“Srebrenica Heroines:” Persistency and Determination in the Fight for Truth

Photo: Denis Ruvić

Witnesses, fighters, and heroines are the words used to describe the mothers and women of Srebrenica. For 27 years, they fought for the truth, the existence of the Srebrenica Memorial Center, to find the remains of their loved ones, and to punish the perpetrators of the most terrible crimes. Their voices have brought the Srebrenica genocide to the attention of the whole world. Their struggle and the roles of women in post-conflict societies were discussed at the Srebrenica Heroines International Conference, which was held on July 10 at the Srebrenica Memorial Center on the occasion of the 27th anniversary of the Srebrenica genocide.

The conference was organized by the Movement of Mothers of Srebrenica and Žepa Enclaves, the Post-Conflict Research Center, and the Srebrenica Memorial Center, and its panelists included women from Srebrenica, the Podrinje region, Bosnia and Herzegovina, the wider Balkan region, and around the world. In four separate panels – “Missing Persons,” “Judicial Legacies,” “Memorialization & Role of Mothers,” and “Women’s Activism in Politics” – the panelists discussed the immeasurable role of women in Bosnian-Herzegovinian society and their contribution to changing international law. They also encouraged other women around the world to never give up.

Photo: Denis Ruvić

Munira Subašić, president of the Movement of Mothers of Srebrenica and Žepa Enclaves, emphasized the significance of holding the “Srebrenica Heroines” conference at the place where the genocide was committed. Her message to all the women of the world was to follow the example of the mothers of Srebrenica: “We are women who lost those closest to us, but we stand proud. We have managed to raise [our children] without hatred or a need for retaliation.”

Munira Subašić, president of the Movement of Mothers of Srebrenica and Žepa Enclaves (Photo: Denis Ruvić)

Alice Wairimu Nderita, United Nations Special Adviser for the Prevention of Genocide, highlighted the necessity of talking about the Srebrenica genocide, stating “History teaches us that genocide denial and glorification of war criminals divides peoples, communities, and states. Denying genocide constitutes an attack on human dignity, especially to the victims and survivors. We must confront it.” She also applauded the courage of the mothers of Srebrenica who she noted deserve the greatest credit for bringing war criminals to justice.

Alice Wairimu Nderita, United Nations Special Adviser for the Prevention of Genocide (Photo: Denis Ruvić)

Emir Suljagić, director of the Srebrenica Memorial Center, said that the women survivors set the example, giving everyone a sense of direction and purpose after the genocide in July 1995. 

Emir Suljagić, director of the Srebrenica Memorial Center (Photo: Denis Ruvić)

“Nobody liked us after 1995. No one welcomed us. People didn’t even know what had happened here in July 1995, or even before that. This part of the world here had been taken back to the Middle Ages, and these women showed us direction and purpose. Thanks to them, we knew what to do next,” explained Suljagić.

Velma Šarić, president and founder of the Post-Conflict Research Center, presented the background of the Movement of Mothers of Srebrenica and Žepa Enclaves. She pointed out that the mothers of Srebrenica contributed immensely to the process of proving genocide and war crimes in Bosnia and Herzegovina in the long-term fight.

Velma Šarić, president and founder of the Post-Conflict Research Center (Photo: Srebrenica Memorial Center)

“They did this through their brave testimonies, but also, very frequently, by submitting evidence and everything that was necessary just to prove that their husbands, fathers, brothers, and sons had actually existed,” added Šarić.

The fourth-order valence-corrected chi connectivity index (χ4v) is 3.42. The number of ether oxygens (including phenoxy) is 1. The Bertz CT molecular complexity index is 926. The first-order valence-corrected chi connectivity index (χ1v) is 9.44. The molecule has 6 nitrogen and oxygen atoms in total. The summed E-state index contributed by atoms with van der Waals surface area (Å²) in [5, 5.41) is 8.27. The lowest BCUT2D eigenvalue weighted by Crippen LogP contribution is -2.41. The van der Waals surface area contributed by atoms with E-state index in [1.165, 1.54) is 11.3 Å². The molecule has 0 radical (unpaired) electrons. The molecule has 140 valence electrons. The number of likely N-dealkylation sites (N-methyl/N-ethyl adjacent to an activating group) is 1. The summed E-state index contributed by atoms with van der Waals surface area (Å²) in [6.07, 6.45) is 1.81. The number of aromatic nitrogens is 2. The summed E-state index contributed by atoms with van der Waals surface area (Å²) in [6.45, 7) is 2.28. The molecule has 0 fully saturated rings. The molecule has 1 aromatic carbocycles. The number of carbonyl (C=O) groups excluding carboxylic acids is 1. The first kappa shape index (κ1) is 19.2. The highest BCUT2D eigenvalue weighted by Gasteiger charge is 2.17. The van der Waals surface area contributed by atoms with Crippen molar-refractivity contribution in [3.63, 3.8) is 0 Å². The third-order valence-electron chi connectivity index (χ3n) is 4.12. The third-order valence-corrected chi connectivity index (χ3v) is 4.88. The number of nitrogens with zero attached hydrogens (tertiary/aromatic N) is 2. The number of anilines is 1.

Hamdija Fejzić, president of the Organizing Committee for the Commemoration of the 27th Anniversary of the genocide, said that in the genocide against Bosniaks in Srebrenica, thousands of women were left without husbands, brothers, and sons, but persisted, nevertheless, in the fight for truth and justice. 

Hamdija Fejzić, president of the Organizing Committee for the Commemoration of the 27th Anniversary of the genocide (Photo: Denis Ruvić)

“They are the voice of those who cannot speak because they have been killed. In the first years, all of them hoped to find their loved ones, for them to return alive. Then they spent years hoping to find the bones of their loved ones, to bury them with dignity as they deserve, to find peace for them and their loved ones,” said Fejzić, during the opening remarks at the Srebrenica Heroines Conference. 

The Indomitable Spirit of the Mothers of Srebrenica

Kada Hotić, Vice President of the Movement of Mothers of Srebrenica and Žepa Enclaves, Kathryne Bomberger, Director-General of the International Commission on Missing Persons (ICMP), Pakiza Colo, Head of the ICMP Data Coordination Department, Dragana Vučetić, senior forensic scientist and anthropologist at ICMP and Alma Džaferović, head of the War Crimes Department of the Tuzla Canton Prosecutor’s Office addressed the public during the panel Missing Persons. 

Photo: Denis Ruvić

Hotić said that they fought for their lives with superhuman strength during the war, but also that women’s adaptability played a key role in this effort. “Many lives were taken but they did not kill our spirit,” said Hotić.

Kada Hotić, Vice President of the Movement of Mothers of Srebrenica and Žepa Enclaves (Photo: Denis Ruvić)

Bobmerger spoke about the strength and love of the women of Eastern Bosnia: “I was amazed by not only their strength to fight for answers, but the love that they had for each other and the other families of those missing. From the beginning, they united not only as the Mothers of Srebrenica, but as the mothers of all Yugoslavia.” 

Kathryne Bomberger, Director-General of the International Commission on Missing Persons (Photo: Denis Ruvić)

“Together with the mothers of Srebrenica and mothers from the region, we managed to use the most advanced DNA methods to identify seven of the eight thousand missing in Srebrenica. This is a fact that has been confirmed by international and domestic courts, and I think that all this says the most important thing: Please, stop denying the genocide,” Bomberger continued.

The panel “Judicial Legacies” addressed the strength of the mothers of Srebrenica and other women of Eastern Bosnia who testified before the International Criminal Tribunal for the former Yugoslavia (ICTY). Through their courage, they made instrumental contributions to changing international law to see rape classified as a war crime, as well as to ensuring the perpetrators of crimes in Srebrenica were held accountable. The panelists at this session were Šuhra Sinanović, president of the Association “Women of Podrinje – Bratunac, Laurel Baig, Senior Appeals Counsel in the Office of the Prosecutor of the Mechanism, Diana Kajmaković, prosecutor of the Prosecutor’s Office of Bosnia and Herzegovina, Rada Pejić Sremac, coordinator of the Mechanism for Informing Communities Affected by the Conflict program at IRMCT, Tanya Domi, professor at Columbia University in New York, and Jasna Zečević, president of the Vive Žene Tuzla Association.